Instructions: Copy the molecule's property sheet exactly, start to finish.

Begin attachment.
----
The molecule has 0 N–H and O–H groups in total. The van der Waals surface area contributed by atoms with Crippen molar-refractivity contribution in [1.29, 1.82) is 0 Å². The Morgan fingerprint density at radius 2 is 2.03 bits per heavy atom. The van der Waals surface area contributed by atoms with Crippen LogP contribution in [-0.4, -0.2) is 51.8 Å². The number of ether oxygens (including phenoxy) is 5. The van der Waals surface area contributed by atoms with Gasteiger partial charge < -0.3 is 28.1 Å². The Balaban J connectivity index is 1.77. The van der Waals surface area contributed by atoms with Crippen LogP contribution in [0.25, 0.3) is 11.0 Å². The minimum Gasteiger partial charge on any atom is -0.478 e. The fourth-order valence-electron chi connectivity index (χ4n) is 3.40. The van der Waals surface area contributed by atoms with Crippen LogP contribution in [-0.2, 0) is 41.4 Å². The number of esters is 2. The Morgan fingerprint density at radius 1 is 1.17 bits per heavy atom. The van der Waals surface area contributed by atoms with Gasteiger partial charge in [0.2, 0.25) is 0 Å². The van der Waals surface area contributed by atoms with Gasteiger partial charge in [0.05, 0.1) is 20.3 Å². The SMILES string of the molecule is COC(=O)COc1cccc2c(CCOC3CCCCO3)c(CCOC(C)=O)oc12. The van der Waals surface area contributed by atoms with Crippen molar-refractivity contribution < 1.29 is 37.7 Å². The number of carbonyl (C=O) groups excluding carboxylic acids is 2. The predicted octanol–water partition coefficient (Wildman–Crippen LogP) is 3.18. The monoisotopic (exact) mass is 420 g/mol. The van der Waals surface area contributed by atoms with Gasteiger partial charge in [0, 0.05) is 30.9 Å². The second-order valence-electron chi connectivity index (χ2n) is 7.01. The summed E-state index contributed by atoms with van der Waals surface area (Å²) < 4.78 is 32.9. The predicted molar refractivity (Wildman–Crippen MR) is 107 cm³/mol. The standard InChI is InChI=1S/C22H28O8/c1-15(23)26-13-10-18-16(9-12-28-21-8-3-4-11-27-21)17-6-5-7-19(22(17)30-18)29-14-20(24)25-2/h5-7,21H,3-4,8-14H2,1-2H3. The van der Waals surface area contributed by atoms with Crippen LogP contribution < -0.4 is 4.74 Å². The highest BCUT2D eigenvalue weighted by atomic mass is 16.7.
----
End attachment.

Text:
The molecule has 0 N–H and O–H groups in total. The van der Waals surface area contributed by atoms with Crippen molar-refractivity contribution in [1.29, 1.82) is 0 Å². The Morgan fingerprint density at radius 2 is 2.03 bits per heavy atom. The van der Waals surface area contributed by atoms with Crippen LogP contribution in [-0.4, -0.2) is 51.8 Å². The number of ether oxygens (including phenoxy) is 5. The van der Waals surface area contributed by atoms with Gasteiger partial charge < -0.3 is 28.1 Å². The Balaban J connectivity index is 1.77. The van der Waals surface area contributed by atoms with Crippen LogP contribution in [0.25, 0.3) is 11.0 Å². The minimum Gasteiger partial charge on any atom is -0.478 e. The fourth-order valence-electron chi connectivity index (χ4n) is 3.40. The van der Waals surface area contributed by atoms with Crippen LogP contribution in [-0.2, 0) is 41.4 Å². The number of esters is 2. The Morgan fingerprint density at radius 1 is 1.17 bits per heavy atom. The van der Waals surface area contributed by atoms with Gasteiger partial charge in [0.2, 0.25) is 0 Å². The van der Waals surface area contributed by atoms with Gasteiger partial charge in [0.05, 0.1) is 20.3 Å². The SMILES string of the molecule is COC(=O)COc1cccc2c(CCOC3CCCCO3)c(CCOC(C)=O)oc12. The van der Waals surface area contributed by atoms with Crippen molar-refractivity contribution < 1.29 is 37.7 Å². The number of carbonyl (C=O) groups excluding carboxylic acids is 2. The predicted octanol–water partition coefficient (Wildman–Crippen LogP) is 3.18. The monoisotopic (exact) mass is 420 g/mol. The van der Waals surface area contributed by atoms with Gasteiger partial charge in [0, 0.05) is 30.9 Å². The second-order valence-electron chi connectivity index (χ2n) is 7.01. The summed E-state index contributed by atoms with van der Waals surface area (Å²) < 4.78 is 32.9. The predicted molar refractivity (Wildman–Crippen MR) is 107 cm³/mol. The standard InChI is InChI=1S/C22H28O8/c1-15(23)26-13-10-18-16(9-12-28-21-8-3-4-11-27-21)17-6-5-7-19(22(17)30-18)29-14-20(24)25-2/h5-7,21H,3-4,8-14H2,1-2H3. The van der Waals surface area contributed by atoms with Crippen LogP contribution < -0.4 is 4.74 Å². The highest BCUT2D eigenvalue weighted by atomic mass is 16.7.